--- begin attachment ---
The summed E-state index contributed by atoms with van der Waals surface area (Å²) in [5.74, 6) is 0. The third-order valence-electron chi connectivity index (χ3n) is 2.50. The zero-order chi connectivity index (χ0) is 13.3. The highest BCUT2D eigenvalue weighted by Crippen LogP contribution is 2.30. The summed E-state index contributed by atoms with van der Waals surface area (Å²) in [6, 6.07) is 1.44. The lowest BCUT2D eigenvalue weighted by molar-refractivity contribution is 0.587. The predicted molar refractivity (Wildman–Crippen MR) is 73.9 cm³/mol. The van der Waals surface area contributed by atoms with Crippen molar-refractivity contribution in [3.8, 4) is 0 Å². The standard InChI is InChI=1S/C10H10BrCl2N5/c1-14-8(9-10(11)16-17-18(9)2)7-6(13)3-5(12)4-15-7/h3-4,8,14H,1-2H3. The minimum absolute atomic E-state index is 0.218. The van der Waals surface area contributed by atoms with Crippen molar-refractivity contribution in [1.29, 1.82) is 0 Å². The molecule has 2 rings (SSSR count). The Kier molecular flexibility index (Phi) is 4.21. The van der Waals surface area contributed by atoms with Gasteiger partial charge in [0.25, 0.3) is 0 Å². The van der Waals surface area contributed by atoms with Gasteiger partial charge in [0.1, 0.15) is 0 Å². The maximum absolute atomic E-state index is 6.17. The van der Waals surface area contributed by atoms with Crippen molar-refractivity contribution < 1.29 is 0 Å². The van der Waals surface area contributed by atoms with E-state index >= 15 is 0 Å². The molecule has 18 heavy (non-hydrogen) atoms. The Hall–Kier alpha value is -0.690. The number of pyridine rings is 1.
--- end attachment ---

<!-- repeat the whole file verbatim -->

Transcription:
The summed E-state index contributed by atoms with van der Waals surface area (Å²) in [5.74, 6) is 0. The third-order valence-electron chi connectivity index (χ3n) is 2.50. The zero-order chi connectivity index (χ0) is 13.3. The highest BCUT2D eigenvalue weighted by Crippen LogP contribution is 2.30. The summed E-state index contributed by atoms with van der Waals surface area (Å²) in [6, 6.07) is 1.44. The lowest BCUT2D eigenvalue weighted by molar-refractivity contribution is 0.587. The predicted molar refractivity (Wildman–Crippen MR) is 73.9 cm³/mol. The van der Waals surface area contributed by atoms with Crippen molar-refractivity contribution in [3.8, 4) is 0 Å². The standard InChI is InChI=1S/C10H10BrCl2N5/c1-14-8(9-10(11)16-17-18(9)2)7-6(13)3-5(12)4-15-7/h3-4,8,14H,1-2H3. The minimum absolute atomic E-state index is 0.218. The van der Waals surface area contributed by atoms with Crippen molar-refractivity contribution in [1.29, 1.82) is 0 Å². The molecule has 2 rings (SSSR count). The Kier molecular flexibility index (Phi) is 4.21. The van der Waals surface area contributed by atoms with Gasteiger partial charge in [0.25, 0.3) is 0 Å². The van der Waals surface area contributed by atoms with Gasteiger partial charge in [0.1, 0.15) is 0 Å². The maximum absolute atomic E-state index is 6.17. The van der Waals surface area contributed by atoms with Crippen molar-refractivity contribution < 1.29 is 0 Å². The van der Waals surface area contributed by atoms with E-state index >= 15 is 0 Å². The molecule has 18 heavy (non-hydrogen) atoms. The Hall–Kier alpha value is -0.690. The number of pyridine rings is 1.